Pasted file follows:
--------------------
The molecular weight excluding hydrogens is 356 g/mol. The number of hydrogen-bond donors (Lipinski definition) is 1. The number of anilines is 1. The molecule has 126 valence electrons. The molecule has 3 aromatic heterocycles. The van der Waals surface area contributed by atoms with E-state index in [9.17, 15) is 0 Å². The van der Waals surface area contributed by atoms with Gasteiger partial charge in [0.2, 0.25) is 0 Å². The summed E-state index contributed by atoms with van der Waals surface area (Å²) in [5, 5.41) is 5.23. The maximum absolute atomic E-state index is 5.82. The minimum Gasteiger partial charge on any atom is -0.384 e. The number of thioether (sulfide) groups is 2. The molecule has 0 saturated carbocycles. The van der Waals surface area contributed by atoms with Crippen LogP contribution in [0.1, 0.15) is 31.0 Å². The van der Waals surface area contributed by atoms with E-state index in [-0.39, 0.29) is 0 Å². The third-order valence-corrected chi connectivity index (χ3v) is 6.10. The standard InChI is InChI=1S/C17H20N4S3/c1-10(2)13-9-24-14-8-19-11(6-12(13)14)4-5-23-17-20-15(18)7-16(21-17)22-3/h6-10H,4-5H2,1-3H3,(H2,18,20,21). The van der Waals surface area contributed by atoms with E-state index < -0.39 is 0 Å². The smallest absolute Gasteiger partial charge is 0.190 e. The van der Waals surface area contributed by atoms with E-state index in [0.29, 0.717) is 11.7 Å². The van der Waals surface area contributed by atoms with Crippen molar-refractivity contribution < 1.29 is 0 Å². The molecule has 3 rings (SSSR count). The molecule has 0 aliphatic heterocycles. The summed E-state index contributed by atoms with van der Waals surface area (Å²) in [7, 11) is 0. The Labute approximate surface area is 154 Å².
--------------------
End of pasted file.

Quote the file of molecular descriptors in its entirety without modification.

The molecular weight excluding hydrogens is 356 g/mol. The number of hydrogen-bond donors (Lipinski definition) is 1. The number of anilines is 1. The molecule has 126 valence electrons. The molecule has 3 aromatic heterocycles. The van der Waals surface area contributed by atoms with E-state index in [9.17, 15) is 0 Å². The van der Waals surface area contributed by atoms with Gasteiger partial charge in [0.2, 0.25) is 0 Å². The summed E-state index contributed by atoms with van der Waals surface area (Å²) in [5, 5.41) is 5.23. The maximum absolute atomic E-state index is 5.82. The minimum Gasteiger partial charge on any atom is -0.384 e. The number of thioether (sulfide) groups is 2. The molecule has 0 saturated carbocycles. The van der Waals surface area contributed by atoms with Crippen LogP contribution in [0.1, 0.15) is 31.0 Å². The van der Waals surface area contributed by atoms with E-state index in [-0.39, 0.29) is 0 Å². The third-order valence-corrected chi connectivity index (χ3v) is 6.10. The standard InChI is InChI=1S/C17H20N4S3/c1-10(2)13-9-24-14-8-19-11(6-12(13)14)4-5-23-17-20-15(18)7-16(21-17)22-3/h6-10H,4-5H2,1-3H3,(H2,18,20,21). The van der Waals surface area contributed by atoms with E-state index < -0.39 is 0 Å². The smallest absolute Gasteiger partial charge is 0.190 e. The van der Waals surface area contributed by atoms with E-state index in [0.29, 0.717) is 11.7 Å². The van der Waals surface area contributed by atoms with Crippen molar-refractivity contribution < 1.29 is 0 Å². The molecule has 3 rings (SSSR count). The molecule has 0 aliphatic heterocycles. The summed E-state index contributed by atoms with van der Waals surface area (Å²) in [7, 11) is 0. The Labute approximate surface area is 154 Å².